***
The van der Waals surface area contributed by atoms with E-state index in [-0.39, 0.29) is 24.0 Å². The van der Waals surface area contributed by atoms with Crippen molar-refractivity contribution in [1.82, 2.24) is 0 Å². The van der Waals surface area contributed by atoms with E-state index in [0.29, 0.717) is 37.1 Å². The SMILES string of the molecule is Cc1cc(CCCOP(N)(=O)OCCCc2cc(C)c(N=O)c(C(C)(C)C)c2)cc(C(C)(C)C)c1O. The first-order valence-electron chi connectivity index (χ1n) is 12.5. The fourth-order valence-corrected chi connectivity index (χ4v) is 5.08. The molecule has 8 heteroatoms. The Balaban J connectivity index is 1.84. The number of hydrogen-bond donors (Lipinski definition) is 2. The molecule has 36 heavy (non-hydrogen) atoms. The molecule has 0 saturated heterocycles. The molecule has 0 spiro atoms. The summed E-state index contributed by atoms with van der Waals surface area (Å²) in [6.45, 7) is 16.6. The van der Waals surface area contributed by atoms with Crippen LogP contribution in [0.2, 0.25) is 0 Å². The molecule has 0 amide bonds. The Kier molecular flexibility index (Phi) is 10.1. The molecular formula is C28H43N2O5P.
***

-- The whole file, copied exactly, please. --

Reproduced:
The van der Waals surface area contributed by atoms with E-state index in [-0.39, 0.29) is 24.0 Å². The van der Waals surface area contributed by atoms with Crippen molar-refractivity contribution in [1.82, 2.24) is 0 Å². The van der Waals surface area contributed by atoms with E-state index in [0.29, 0.717) is 37.1 Å². The SMILES string of the molecule is Cc1cc(CCCOP(N)(=O)OCCCc2cc(C)c(N=O)c(C(C)(C)C)c2)cc(C(C)(C)C)c1O. The first-order valence-electron chi connectivity index (χ1n) is 12.5. The fourth-order valence-corrected chi connectivity index (χ4v) is 5.08. The molecule has 8 heteroatoms. The Balaban J connectivity index is 1.84. The number of hydrogen-bond donors (Lipinski definition) is 2. The molecule has 36 heavy (non-hydrogen) atoms. The molecule has 0 saturated heterocycles. The molecule has 0 spiro atoms. The summed E-state index contributed by atoms with van der Waals surface area (Å²) in [6.45, 7) is 16.6. The van der Waals surface area contributed by atoms with Crippen LogP contribution in [0.2, 0.25) is 0 Å². The molecule has 0 amide bonds. The Kier molecular flexibility index (Phi) is 10.1. The molecular formula is C28H43N2O5P.